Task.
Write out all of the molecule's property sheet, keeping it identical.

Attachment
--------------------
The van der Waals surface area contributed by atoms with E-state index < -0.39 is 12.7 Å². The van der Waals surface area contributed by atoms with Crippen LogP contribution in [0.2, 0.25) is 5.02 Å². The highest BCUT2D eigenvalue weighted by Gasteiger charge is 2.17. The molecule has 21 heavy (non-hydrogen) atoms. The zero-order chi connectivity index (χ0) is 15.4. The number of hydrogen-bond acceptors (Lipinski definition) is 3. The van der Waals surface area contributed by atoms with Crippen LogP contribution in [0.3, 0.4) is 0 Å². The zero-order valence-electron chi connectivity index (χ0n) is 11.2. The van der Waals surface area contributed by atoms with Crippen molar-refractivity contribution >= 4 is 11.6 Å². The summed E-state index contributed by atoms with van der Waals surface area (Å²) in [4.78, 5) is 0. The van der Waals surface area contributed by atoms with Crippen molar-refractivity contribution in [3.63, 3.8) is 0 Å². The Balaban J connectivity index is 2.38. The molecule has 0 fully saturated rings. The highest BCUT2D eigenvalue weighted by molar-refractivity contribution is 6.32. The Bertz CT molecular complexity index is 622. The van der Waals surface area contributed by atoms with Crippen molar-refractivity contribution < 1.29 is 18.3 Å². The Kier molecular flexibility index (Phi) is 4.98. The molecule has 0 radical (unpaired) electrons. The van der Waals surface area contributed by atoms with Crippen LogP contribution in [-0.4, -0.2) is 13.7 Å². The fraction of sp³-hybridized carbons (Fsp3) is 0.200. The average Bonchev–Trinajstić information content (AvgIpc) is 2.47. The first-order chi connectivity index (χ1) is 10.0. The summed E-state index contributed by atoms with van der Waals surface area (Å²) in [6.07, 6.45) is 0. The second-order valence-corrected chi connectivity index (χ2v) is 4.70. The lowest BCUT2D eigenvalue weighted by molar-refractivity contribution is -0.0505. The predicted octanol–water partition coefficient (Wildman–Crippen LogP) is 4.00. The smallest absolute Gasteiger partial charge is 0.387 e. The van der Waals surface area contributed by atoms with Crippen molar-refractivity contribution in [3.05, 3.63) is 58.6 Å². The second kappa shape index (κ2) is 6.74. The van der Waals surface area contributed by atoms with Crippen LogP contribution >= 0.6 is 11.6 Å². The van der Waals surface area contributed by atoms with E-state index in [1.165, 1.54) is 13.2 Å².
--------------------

The van der Waals surface area contributed by atoms with E-state index < -0.39 is 12.7 Å². The van der Waals surface area contributed by atoms with Crippen LogP contribution in [0.2, 0.25) is 5.02 Å². The highest BCUT2D eigenvalue weighted by Gasteiger charge is 2.17. The molecule has 21 heavy (non-hydrogen) atoms. The zero-order chi connectivity index (χ0) is 15.4. The number of hydrogen-bond acceptors (Lipinski definition) is 3. The van der Waals surface area contributed by atoms with Crippen LogP contribution in [0.3, 0.4) is 0 Å². The zero-order valence-electron chi connectivity index (χ0n) is 11.2. The van der Waals surface area contributed by atoms with Crippen molar-refractivity contribution >= 4 is 11.6 Å². The summed E-state index contributed by atoms with van der Waals surface area (Å²) in [4.78, 5) is 0. The van der Waals surface area contributed by atoms with Crippen molar-refractivity contribution in [3.63, 3.8) is 0 Å². The Balaban J connectivity index is 2.38. The molecule has 0 fully saturated rings. The highest BCUT2D eigenvalue weighted by molar-refractivity contribution is 6.32. The Bertz CT molecular complexity index is 622. The van der Waals surface area contributed by atoms with Crippen molar-refractivity contribution < 1.29 is 18.3 Å². The Kier molecular flexibility index (Phi) is 4.98. The molecule has 0 radical (unpaired) electrons. The van der Waals surface area contributed by atoms with Crippen LogP contribution in [-0.4, -0.2) is 13.7 Å². The fraction of sp³-hybridized carbons (Fsp3) is 0.200. The average Bonchev–Trinajstić information content (AvgIpc) is 2.47. The first-order chi connectivity index (χ1) is 10.0. The summed E-state index contributed by atoms with van der Waals surface area (Å²) in [6.07, 6.45) is 0. The second-order valence-corrected chi connectivity index (χ2v) is 4.70. The lowest BCUT2D eigenvalue weighted by molar-refractivity contribution is -0.0505. The predicted octanol–water partition coefficient (Wildman–Crippen LogP) is 4.00. The smallest absolute Gasteiger partial charge is 0.387 e. The van der Waals surface area contributed by atoms with Crippen molar-refractivity contribution in [3.05, 3.63) is 58.6 Å². The second kappa shape index (κ2) is 6.74. The van der Waals surface area contributed by atoms with Crippen LogP contribution >= 0.6 is 11.6 Å². The van der Waals surface area contributed by atoms with E-state index in [1.165, 1.54) is 13.2 Å².